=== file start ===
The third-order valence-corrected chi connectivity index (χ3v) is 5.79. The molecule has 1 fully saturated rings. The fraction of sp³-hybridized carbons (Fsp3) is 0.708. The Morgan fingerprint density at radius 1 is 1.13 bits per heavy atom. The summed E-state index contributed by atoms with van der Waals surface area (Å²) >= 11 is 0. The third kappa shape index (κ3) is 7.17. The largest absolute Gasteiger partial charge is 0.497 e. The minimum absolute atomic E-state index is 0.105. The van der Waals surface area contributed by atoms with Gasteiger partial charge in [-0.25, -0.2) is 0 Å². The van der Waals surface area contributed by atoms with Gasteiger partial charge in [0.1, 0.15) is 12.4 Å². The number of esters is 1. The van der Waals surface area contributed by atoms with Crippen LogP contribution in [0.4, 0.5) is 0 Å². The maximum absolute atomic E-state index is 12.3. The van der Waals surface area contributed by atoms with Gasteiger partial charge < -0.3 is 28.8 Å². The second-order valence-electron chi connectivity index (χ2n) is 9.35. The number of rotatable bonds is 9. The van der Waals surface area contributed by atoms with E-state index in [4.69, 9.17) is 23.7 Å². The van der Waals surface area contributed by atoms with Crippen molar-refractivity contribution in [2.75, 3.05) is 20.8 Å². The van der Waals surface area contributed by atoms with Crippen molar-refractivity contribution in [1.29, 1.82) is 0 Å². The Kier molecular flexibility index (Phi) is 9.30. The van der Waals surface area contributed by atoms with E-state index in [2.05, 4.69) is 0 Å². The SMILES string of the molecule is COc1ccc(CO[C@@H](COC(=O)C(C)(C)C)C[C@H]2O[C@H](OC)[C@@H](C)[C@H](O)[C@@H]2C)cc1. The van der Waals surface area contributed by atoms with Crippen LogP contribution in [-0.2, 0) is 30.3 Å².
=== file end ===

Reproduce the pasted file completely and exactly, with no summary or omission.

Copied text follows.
The third-order valence-corrected chi connectivity index (χ3v) is 5.79. The molecule has 1 fully saturated rings. The fraction of sp³-hybridized carbons (Fsp3) is 0.708. The Morgan fingerprint density at radius 1 is 1.13 bits per heavy atom. The summed E-state index contributed by atoms with van der Waals surface area (Å²) >= 11 is 0. The third kappa shape index (κ3) is 7.17. The largest absolute Gasteiger partial charge is 0.497 e. The minimum absolute atomic E-state index is 0.105. The van der Waals surface area contributed by atoms with Gasteiger partial charge in [-0.25, -0.2) is 0 Å². The van der Waals surface area contributed by atoms with Gasteiger partial charge in [0.1, 0.15) is 12.4 Å². The number of esters is 1. The van der Waals surface area contributed by atoms with Crippen LogP contribution in [0.4, 0.5) is 0 Å². The maximum absolute atomic E-state index is 12.3. The van der Waals surface area contributed by atoms with Gasteiger partial charge < -0.3 is 28.8 Å². The second-order valence-electron chi connectivity index (χ2n) is 9.35. The number of rotatable bonds is 9. The van der Waals surface area contributed by atoms with E-state index in [4.69, 9.17) is 23.7 Å². The van der Waals surface area contributed by atoms with Crippen molar-refractivity contribution in [2.75, 3.05) is 20.8 Å². The van der Waals surface area contributed by atoms with Crippen molar-refractivity contribution in [1.29, 1.82) is 0 Å². The Kier molecular flexibility index (Phi) is 9.30. The van der Waals surface area contributed by atoms with E-state index in [2.05, 4.69) is 0 Å². The SMILES string of the molecule is COc1ccc(CO[C@@H](COC(=O)C(C)(C)C)C[C@H]2O[C@H](OC)[C@@H](C)[C@H](O)[C@@H]2C)cc1. The van der Waals surface area contributed by atoms with Crippen LogP contribution in [-0.2, 0) is 30.3 Å².